ACT IV: Bernardo prevails upon Alfonso to promise to free his father, when a herald arrives with Charles’ response to Alfonso’s retraction of his offer: there will be war, of course. Bernardo announces that he has allied with King Marsil of Saragossa, and the Counts of Navarre and Biscay arrive at court with tales of French atrocities. Bernardo leads the army to Roncesvalles. At Roncesvalles, Charles and Roldan discuss plans and lead the army into battle, Roldan calling on Saint George. Bernardo meets with Reinalte and kills him in single combat. He next does the same to Ancelino. He next duels Roldan, who disarms him, but Bernardo chokes Roldan to death. Charles laments his defeat, and Don Iarluin finds him alone. Charles orders his men to take Roldan’s body and retreat. Bernardo celebrates, and Mars descends from heaven to crown him with laurel.

Juan de la Cueva was the first man in Spain to write plays on historical subjects (aside from saints’ lives and mystery plays), and the first to write a play in two parts (Comedia del Príncipe Tirano, and Tragedia del Príncipe Tirano). La Libertad de España is generally believed to be (in part) a veiled criticism of King Philip II’s attempts to gain the throne of Portugal, culminating in his invasion in 1580.1

1Burton, David G. The Legend of Bernardo del Carpio from Chronicle to Drama. Scripta Humanistica: Potomac, MD 1988.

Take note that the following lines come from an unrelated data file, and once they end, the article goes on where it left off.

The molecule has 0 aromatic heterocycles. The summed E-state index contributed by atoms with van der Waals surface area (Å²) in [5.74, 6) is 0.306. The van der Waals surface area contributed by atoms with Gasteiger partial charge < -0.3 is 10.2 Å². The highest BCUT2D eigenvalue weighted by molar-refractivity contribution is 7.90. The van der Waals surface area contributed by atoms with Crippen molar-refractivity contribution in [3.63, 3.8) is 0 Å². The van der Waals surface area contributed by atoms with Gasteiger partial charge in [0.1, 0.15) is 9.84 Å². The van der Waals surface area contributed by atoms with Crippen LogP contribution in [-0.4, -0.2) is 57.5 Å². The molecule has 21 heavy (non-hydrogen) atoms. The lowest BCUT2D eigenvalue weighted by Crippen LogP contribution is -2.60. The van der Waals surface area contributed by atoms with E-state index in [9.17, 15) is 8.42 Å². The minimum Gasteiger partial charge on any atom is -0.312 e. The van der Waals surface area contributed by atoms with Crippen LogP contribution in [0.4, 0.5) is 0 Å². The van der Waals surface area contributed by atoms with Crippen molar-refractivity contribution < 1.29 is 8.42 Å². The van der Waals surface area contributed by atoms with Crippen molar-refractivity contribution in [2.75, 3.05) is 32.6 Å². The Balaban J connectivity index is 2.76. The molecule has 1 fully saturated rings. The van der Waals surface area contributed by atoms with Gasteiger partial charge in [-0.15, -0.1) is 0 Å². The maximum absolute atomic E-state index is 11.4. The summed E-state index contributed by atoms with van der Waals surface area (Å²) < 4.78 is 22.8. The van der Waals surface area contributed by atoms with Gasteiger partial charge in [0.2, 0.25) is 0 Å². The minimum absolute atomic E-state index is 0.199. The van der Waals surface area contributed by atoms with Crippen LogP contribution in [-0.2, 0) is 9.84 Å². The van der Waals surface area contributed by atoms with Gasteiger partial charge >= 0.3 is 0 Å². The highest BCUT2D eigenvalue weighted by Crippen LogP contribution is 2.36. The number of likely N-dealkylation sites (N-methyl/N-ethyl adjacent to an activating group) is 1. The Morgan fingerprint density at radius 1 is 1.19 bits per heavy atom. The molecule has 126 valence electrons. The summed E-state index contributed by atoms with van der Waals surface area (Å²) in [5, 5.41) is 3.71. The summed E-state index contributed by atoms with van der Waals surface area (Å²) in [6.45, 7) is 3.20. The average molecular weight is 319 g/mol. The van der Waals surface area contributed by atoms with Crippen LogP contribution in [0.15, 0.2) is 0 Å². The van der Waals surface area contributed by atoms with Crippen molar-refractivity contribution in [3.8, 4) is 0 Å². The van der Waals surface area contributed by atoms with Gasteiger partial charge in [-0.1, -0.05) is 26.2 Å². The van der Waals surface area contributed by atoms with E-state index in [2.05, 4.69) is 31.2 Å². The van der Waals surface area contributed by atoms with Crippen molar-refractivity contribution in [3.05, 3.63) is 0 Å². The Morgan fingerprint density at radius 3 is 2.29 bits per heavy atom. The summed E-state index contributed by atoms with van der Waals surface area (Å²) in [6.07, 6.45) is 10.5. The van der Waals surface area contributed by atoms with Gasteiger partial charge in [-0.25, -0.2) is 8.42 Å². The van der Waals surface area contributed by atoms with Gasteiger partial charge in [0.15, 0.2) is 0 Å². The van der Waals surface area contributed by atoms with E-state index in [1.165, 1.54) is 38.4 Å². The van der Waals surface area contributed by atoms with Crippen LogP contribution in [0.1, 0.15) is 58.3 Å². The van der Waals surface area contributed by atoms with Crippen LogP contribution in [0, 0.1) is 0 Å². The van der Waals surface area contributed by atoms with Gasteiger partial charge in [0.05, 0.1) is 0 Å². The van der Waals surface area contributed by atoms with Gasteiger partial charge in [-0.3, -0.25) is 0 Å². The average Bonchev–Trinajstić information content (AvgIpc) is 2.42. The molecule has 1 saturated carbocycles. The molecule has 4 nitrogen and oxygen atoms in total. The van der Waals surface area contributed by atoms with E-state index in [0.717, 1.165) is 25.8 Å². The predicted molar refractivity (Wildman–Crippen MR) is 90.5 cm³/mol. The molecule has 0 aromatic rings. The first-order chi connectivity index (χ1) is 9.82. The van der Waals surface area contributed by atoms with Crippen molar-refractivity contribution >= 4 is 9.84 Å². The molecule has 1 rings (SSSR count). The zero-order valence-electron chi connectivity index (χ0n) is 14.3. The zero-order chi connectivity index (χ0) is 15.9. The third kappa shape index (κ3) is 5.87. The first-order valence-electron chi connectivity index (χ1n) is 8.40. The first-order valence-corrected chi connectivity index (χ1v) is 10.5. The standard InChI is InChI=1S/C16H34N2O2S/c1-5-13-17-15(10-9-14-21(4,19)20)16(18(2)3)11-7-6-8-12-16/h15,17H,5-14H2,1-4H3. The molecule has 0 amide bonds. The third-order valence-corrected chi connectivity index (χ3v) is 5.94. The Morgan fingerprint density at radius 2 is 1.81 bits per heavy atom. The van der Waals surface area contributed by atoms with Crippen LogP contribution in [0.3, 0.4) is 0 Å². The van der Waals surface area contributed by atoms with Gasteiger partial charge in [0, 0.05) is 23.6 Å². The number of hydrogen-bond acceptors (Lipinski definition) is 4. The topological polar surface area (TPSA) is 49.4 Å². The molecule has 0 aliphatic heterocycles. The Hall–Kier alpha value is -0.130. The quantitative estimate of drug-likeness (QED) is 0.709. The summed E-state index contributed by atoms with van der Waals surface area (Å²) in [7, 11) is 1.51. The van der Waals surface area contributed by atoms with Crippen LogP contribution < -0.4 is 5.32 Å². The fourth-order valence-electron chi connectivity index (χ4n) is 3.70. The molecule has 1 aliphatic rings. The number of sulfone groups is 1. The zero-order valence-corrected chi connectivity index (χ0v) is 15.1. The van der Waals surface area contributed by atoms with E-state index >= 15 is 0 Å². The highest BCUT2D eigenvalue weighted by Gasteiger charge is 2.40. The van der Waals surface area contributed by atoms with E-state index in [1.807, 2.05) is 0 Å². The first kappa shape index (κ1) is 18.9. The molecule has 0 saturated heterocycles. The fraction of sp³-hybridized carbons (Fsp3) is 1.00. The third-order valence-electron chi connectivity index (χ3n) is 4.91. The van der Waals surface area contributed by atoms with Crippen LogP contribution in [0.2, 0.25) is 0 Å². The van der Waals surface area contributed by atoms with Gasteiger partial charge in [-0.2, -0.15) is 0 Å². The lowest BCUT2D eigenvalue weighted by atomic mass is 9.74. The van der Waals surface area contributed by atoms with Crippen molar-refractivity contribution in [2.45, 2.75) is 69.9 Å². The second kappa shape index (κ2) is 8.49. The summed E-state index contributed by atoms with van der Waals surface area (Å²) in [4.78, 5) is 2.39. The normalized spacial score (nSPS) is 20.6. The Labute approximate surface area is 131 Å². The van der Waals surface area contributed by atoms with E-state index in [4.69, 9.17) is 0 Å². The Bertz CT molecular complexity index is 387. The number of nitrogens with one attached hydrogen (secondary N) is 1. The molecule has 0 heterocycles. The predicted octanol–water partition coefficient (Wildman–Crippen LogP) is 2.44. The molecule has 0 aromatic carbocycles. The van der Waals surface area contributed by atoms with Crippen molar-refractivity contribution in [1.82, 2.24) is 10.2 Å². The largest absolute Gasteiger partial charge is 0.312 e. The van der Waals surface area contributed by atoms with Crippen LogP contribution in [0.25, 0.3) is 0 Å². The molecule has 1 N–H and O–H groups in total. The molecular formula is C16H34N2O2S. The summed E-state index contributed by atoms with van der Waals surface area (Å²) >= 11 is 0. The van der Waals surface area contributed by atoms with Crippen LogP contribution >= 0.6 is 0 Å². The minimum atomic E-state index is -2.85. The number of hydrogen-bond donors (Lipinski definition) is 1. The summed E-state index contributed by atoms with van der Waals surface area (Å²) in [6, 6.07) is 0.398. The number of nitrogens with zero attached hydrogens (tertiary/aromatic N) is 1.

Lope de Vega: Los Mocedades de Bernardo del Carpio

Menedez y Pelayo thought that the text as we have it has been heavily corrupted, by printers or redactors. Certainly many lines are missing or defective.

ACT I: Jimena and Sancho are secretly married, and the Princess is nine months pregnant (concealed, of course). The Count of Barcelona, Alfonso’s cousin, writes to Alfonso asking for her hand in marriage. Alfonso discusses the matter with his most trusted men, Count Sancho and Don Rubio. After they agree to the marriage, Don Rubio privately informs the king of Jimena’s condition, and takes the king to hide in the bushes that night as Alfonso climbs up a ladder to the Princess’ balcony to help her deliver her child, and down again with the baby boy in his arms. Alfonso steps out and confronts him, and Count Sancho confesses all. Alfonso pretends to forgive him, on condition that he entrust the child to his care temporarily, while he (Sancho) takes a reply letter to the Count of Barcelona informing him of the situation, and one to the Castellan of Luna, bidding him prepare the castle for Sancho and Jimena’s wedding. Count Sancho entrusts Alfonso with the boy and departs at once. Don Rubio comes out of the bushes and offers to drown the child, but Alfonso bids him raise him as his own, instead. They baptize the boy Bernardo, it being Saint Bernard’s feast day [August 20, though of course St. Bernard lived four centuries after Alfonso]. Count Sancho delivers the letter to Luna, but of course it actually says for him to be blinded and chained in the deepest dungeon, which is done.